Diversity and inclusion in service organisations

Written by
Laurence Cramp

Diversity and inclusion in service organisations

Written by
Laurence Cramp

Diversity and inclusion in service organisations

Written by
Laurence Cramp

Many across the world have been shocked by the brutal treatment of George Floyd and are using this time to express their outrage. At the time of writing large numbers of people have been out in the streets, engaging in powerful protest and direct action to fight for freedom, liberation and justice for black people. Whilst this site and blog won't focus on these issues directly, please do visit https://blacklivesmatter.com for more information on the personal actions you can take.

Let's focus here on diversity in service organisations and what leaders can do to set the right tone in corporate organisations.

Defining diversity and inclusion

Diversity means an inclusive environment where everyone is able to participate and achieve their full potential. Diversity is about recognising difference and the benefit of having a range of perspectives in your organisation. Inclusion respects people’s differences and values these differences to enable everyone to thrive at work.

There’s no legal requirement to have a written diversity policy but many organisations will have one in order to demonstrate it takes its legal and moral obligations seriously.

UK legislation is in place covering age, disability, race, religion, gender and sexual orientation but sets minimum standards. An effective diversity and inclusion strategy must go beyond this minimum standard and be reinforced at all levels.

Regardless of who we are, we all deserve the opportunity to develop our skills and talents to our full potential and to conduct work in a safe, supportive and inclusive environment with fair reward and recognition. Field service and operations is no different in this respect.

Setting the tone

Workplaces must promote inclusion at all levels. The fact that organisational structures exist and management and director roles means that the inherent inequality between employees also needs close consideration. Formal and informal approaches need to be put in place from the top down alongside the right organisational values that value diversity and inclusion. Directors and managers should focus on putting fair policies and working practices in place.

Operational teams should work to ensure everyone’s perspective is valued and opinions and approaches can be encourage and shared openly. They should set a tone whereby employees can have accountability for their own decision-making and their feedback can be taken on board. Leaders can't stand by and let this become an issue for HR. Rather they must use their power to become role models for inclusion.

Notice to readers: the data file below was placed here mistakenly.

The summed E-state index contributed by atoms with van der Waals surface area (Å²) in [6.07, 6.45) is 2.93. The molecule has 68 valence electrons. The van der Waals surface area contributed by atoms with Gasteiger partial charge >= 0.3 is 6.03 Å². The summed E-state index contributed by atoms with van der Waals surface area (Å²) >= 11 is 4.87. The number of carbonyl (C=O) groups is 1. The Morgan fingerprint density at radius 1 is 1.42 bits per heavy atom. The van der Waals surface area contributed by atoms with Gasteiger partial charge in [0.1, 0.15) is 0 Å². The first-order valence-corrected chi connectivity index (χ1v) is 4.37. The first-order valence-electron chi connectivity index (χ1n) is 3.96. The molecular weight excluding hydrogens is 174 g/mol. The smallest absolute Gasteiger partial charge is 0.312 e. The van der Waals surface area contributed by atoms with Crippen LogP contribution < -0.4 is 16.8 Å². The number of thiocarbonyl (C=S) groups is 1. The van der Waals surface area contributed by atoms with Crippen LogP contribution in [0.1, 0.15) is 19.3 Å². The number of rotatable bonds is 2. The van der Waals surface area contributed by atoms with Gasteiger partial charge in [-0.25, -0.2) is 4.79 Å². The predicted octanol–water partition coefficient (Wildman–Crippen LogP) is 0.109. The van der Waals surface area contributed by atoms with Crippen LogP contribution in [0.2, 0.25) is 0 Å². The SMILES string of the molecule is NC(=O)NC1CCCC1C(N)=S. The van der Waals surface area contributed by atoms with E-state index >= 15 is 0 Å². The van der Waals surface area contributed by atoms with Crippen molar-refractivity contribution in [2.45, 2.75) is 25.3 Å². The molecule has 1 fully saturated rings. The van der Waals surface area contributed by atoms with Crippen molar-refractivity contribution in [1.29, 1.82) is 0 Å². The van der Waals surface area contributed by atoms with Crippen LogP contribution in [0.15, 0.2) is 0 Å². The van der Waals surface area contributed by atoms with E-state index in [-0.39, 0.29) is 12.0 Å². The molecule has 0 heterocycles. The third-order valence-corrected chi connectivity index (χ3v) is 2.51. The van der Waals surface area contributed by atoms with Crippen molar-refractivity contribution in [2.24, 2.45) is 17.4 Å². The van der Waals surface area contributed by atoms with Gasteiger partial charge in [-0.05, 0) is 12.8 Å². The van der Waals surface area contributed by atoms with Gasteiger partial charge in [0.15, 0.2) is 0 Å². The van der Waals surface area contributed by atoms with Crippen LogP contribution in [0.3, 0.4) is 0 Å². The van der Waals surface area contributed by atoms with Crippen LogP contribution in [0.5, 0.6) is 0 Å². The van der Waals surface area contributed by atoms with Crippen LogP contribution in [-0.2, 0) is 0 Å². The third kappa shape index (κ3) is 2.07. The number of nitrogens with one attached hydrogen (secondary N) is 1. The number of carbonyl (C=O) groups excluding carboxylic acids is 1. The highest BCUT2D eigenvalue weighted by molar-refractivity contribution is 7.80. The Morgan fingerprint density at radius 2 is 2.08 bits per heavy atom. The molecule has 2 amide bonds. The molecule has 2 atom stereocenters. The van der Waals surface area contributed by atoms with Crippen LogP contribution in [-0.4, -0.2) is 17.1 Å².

Changing culture requires a focus on beliefs, feelings and actions. Simply starting a training programme or a communications campaign won't cut it. For people to believe that something is going to become the culture they need to see the changes in behaviours from their leaders.

Senior leaders need to step up

Senior leaders need to champion inclusion because they set the tone and provide a reference point for the behaviour that is expected and rewarded. Role modelling must be authentic and not just as a result of reading a script in a team briefing or ticking a box that training has been carried out. It needs to be done because senior leaders believe it and understand its importance.

Managers need to ensure all team members have a voice in the organisation. Hierarchies in a team should be minimised where possible, allowing  individual team members to feel like they can be valued. Diversity is also needed on management boards with a focus on clear diversity values and systematic reinforcement.

Measure performance

Organisational data, tracked over time, can help managers review inclusive behaviour that is being adopted throughout the organisation. Whilst it's hard to measure some diversity measures, representatives across the business can be used to gather feedback on working practices, barriers and provide examples. They can also act as diversity champions to embed the change in the business.

It's important to remember that numbers don’t give the full story. There’s no set of numerical data that can accurately tell you how a given minority group is received within your organisation, or how seriously their ideas are considered in a meeting. Stories of how individuals are being treated by others may be sensitive and take time to surface. Instead consider gathering indirect feedback from employees. Run focus groups or 360-degree feedback (in confidence if necessary). Build the picture gradually and robustly.

Ask, listen and respond

Listening carefully to employees' answers and comparing them to your data will start to demonstrate some of the underling issues. As your operations organisation as many questions as are needed and start to work on addressing the most critical. Don't rush too quickly to solutions but develop and consult on an action plan. A well-formulated plan should be sufficiently broad in scope and include recruitment, retention, talent, bias, behaviours, recognition and rewards and so on. Be sure to keep communicating to your staff and demonstrate the action they are taking. Ask them to hold you to account for the changes you are implementing and to work with you on making them happen.

Get support

Leadent Digital helps organisations to achieve transformational change. We love developing apps that transform customer experience and help you deliver a more frictionless service experience across all of your contact points and channels. Why not get in touch to tell us more about your current  priorities?